Most of you have heard from the grapevine or facebook (this generation’s grapevine) that our son, Oliver Jackson Blount, was born on 2010-02-02 @ 14:35 EST. He was 9 pounds 15 ounces and 23 inches (they measured twice to be sure).
We had a home birth with 2 midwives and an apprentice, a doula, Anita’s mom (former NICU nurse) and sister Virginia (new nurse) in attendance… of yeah, and me. The decision to have a home birth was one we took very seriously and subsequently are very happy with; it being unusual is often the topic of conversation… but I can summarize with the following: We had a normal and healthy fetus inside a normal and healthy mom, everything looking like it would progress as “low risk” we choose to stay at home with the support of professionals vs. being put through the standard process mill at a hospital. It was great.
Anita apparently figured out all this birthing stuff the first time, because she was in charge for this one. She had some intense but intermittent early labor the day before. It died out in the afternoon and came back at night time, persistent but spaced far enough apart Anita could sleep for 30-50 minutes between contractions. In the morning we coordinated passing off Poppy to one of the volunteers who would take her, packed her bags and handed her off right about 9:00am. Seriously at 9:05 Anita switched from “early” to “active” labor and things picked up. (more reading on the stages of labor) Our Doula arrived shortly thereafter and picked up on a speedy progression and encouraged us to get the midwives here. We weren’t sure, since Anita was still talking between contractions and smiling and whatnot, but she continued to progress and we realized that things were in fact going fast. She basically dampened things down until the midwives arrived at about 12:30pm. Within minutes (again), poof, she was in transition… She pushed from about 1:15 to 2:35 when Oliver was born.
It’s one thing to have done research and internalized that labor is a natural thing for women to do as part of being human, and something wonderful to see someone go through the whole hard, messy, awe-inspiring process with such strength and grace. She will argue the point, I’m sure, but she was centered, prepared, and fantastic.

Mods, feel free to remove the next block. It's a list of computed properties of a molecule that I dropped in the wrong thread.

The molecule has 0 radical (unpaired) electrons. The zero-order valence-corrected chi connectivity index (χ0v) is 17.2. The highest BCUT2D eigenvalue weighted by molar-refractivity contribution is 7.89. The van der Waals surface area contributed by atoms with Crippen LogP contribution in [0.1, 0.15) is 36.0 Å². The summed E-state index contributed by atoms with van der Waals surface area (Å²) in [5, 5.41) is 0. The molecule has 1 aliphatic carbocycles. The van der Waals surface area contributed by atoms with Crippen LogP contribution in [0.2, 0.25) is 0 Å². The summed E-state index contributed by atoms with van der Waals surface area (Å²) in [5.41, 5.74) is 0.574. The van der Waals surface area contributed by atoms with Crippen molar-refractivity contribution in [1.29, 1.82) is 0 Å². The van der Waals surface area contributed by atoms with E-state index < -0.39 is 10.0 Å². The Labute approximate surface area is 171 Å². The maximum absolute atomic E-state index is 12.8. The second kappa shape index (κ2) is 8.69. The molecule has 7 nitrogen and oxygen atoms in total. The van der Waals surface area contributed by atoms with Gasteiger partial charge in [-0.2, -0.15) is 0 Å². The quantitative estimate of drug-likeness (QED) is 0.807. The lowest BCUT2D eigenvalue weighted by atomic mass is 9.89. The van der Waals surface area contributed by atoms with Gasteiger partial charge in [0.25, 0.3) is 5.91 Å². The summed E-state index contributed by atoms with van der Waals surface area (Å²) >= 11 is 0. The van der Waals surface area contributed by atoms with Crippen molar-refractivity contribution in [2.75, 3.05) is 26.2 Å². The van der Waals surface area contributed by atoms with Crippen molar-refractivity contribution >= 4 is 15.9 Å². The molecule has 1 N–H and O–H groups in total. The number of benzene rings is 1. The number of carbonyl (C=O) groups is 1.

Whoever said women were the weaker sex had obviously never been to a child birth.
And now, the scary part…
Oliver was actually pretty stuck with shoulder dystocia and the midwives had to literally push him in a bit and pull out his arms so that he could come out (big baby? yeah, no doubt). He was pretty purple due to the process, but his heart rate stayed good. The midwives gave him a couple of breaths and we all (hopped up on adrenaline) rubbed on him and talked to him. We would have been more afraid if we hadn’t had this same thing happen to a friend of ours’ baby (now one of Poppy’s 1.5 yr old friends). He started breathing again and regained color well. Talking about it now I can be calm and explanatory, but it was harrowing for us to go through… the midwives said it isn’t common, but isn’t too uncommon either. Keeping the umbilical attached for a while helps assure backup support for a baby who isn’t breathing fast enough (and they had oxygen if needed, likewise we were ready to travel to a hospital should we needed to).
Once the first couple minutes of terrifying excitement had happened, Oliver was on Anita’s chest and we watched and talked and touched and processed. We finally got to look at him and he was very different than Poppy as a newborn. He has freckles and hair, blonde and perhaps a half inch long. He was confirmed a boy, and was certainly bigger than Poppy. He’s got the same monkey toes and dexterous fingers, same shar-pei-like rolls and folds in his skin, and somewhat similar features… He attempted nursing within minutes and in less than an hour he had latched on pretty well.
The midwives perform many of the same post-birth tests and procedures, so he got bended and prodded and whatnot… everything checks out on the “100% good” scale with no reservations.